Following up on Part 1 of this topic, As I continue working on this I’m quite pleased with the progress. I am providing screenshots, and the code which I’m using for testing – just not the code that actually generates the charts.
So far I’ve been testing bar charts, pies, and line graphs. The samples here were not designed to be end-user quality, but simply to test the various capabilities of the charting tools so far. I’ll work on something more attractive later.
I could be wrong but I think Google charts are fairly basic, not very sexy. Hey, it’s free. If we want something really sexy we can use Telerik RadControls or some other commercial components. Yes, I know about ZedGraph, and there are a hundred other freeware cross-platform libraries. For now I’ll stick with Google and if I really need more sizzle I’ll start looking elsewhere.
You can click the images below to expand them if you wish. Note that the images are surrounded in the AccuTerm terminal emulator container. What’s happening is that I’m generating codes for the chart itself, calling Google to return an image, then using the ESC:STX programming functionality in AccuTerm to render the image right on the screen. So my development consists of edit, compile, run, just like any MV app, but my output is an image instead of a data entry screen.
This is the Test1 Bar Chart (T1):
Click here to see the code for GRAPH.BP T1
This is the Test2 Pie Chart (T2):
Click here to see the code for GRAPH.BP T2
You will notice that I copy/pasted the T1 code into T2. Oops, I just noticed the comments in that program still say T1. Oh well, this code is rapidly evolving. I also forgot to change the title. That’s not a problem. I can just change from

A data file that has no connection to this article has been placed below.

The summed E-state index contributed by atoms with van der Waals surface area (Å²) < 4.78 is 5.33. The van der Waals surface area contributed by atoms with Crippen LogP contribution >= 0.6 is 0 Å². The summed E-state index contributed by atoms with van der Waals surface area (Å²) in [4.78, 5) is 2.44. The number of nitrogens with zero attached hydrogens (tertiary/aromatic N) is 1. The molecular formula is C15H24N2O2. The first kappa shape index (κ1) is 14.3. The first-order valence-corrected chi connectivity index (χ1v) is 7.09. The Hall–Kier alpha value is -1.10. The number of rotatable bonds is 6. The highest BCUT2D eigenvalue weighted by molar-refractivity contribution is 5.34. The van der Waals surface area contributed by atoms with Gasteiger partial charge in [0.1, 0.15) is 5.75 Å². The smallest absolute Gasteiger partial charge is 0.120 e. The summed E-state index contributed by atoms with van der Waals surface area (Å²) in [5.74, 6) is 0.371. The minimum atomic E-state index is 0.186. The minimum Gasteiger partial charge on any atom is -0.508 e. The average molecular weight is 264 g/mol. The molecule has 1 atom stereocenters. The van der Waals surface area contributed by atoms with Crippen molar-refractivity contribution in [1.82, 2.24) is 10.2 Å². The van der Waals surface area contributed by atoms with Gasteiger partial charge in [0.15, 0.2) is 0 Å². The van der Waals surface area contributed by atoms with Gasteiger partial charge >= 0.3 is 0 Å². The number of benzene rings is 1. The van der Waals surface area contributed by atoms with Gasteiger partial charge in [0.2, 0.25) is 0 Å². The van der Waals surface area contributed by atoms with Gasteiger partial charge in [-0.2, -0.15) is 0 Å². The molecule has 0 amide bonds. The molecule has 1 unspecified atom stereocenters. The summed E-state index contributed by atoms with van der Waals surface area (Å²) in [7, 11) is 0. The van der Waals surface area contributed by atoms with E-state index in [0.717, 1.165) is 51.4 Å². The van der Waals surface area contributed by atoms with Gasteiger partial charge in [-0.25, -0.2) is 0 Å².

GC.DETAIL = “BusyCorp” :@VM: “Bar Chart”
GC.DETAIL = “BusyCorp” :@VM: “Pie Chart”
and re-run the program to see the results. Changing the chart type required very little effort. For example, here is a line graph that I think required just a change of one line in T1: GC.DETAIL = C.LINE (Oh, and I fixed the title too):
To answer a few questions about the code:
- All constants are defined in GCHART.INCLUDE. For example, C.INIT, C.TYPE, C.3DPIE, etc.
- Just a few variables are carried around in named common, including GC.PARAM, GC.DETAIL, and GC.INITIALIZED.
- Each facet of a chart is managed with a consistent pattern: Set GC.PARAM with an indicator of what is being done, set GC.DETAIL with details for that action, then call GCHART to load the parameters into a working definition.
- Note from the code comments that I’m using the Google documentation as an ongoing reference. In fact, with each new feature, I have the Google page open, then I create the constants for a new function, then I implement the functionality in GCHART, then I write the test code to exercise the functionality, then I just execute it to see what happened. This is fairly rapid development.
- At the very bottom I use the C.RENDER instruction to tell GCHART to go get a new image from Google. Then, for these samples, I call a program called SHOW.CHART.1 which renders the image in AccuTerm. For other purposes I might move the image to a website so that I could reference it in HTML, whether in a web page or in an HTML email.
That’s it for now. Over time I will add more details to improve the overall look of the charts, and I will support more chart types like Venn diagrams, Candlestick and Box charts, and Scatter diagrams. I’ll blog more about this as time permits. I really want to focus on getting the bar, pie, and line charts looking nice so that I can use them in current projects.
Here are distribution models that I’m still considering:
- for-sale closed-source
- open source freeware (not high on my preferred list)
- for-sale with source provided under a license that prohibits distribution (typical MV app licensing)
- open source freeware with mandatory support (model used by RedHat and many other companies)
- open source freeware with optional support – software is free but help and updates are not, at least not from me
… I really don’t know how this one is going to work yet.
Suggestions are welcome.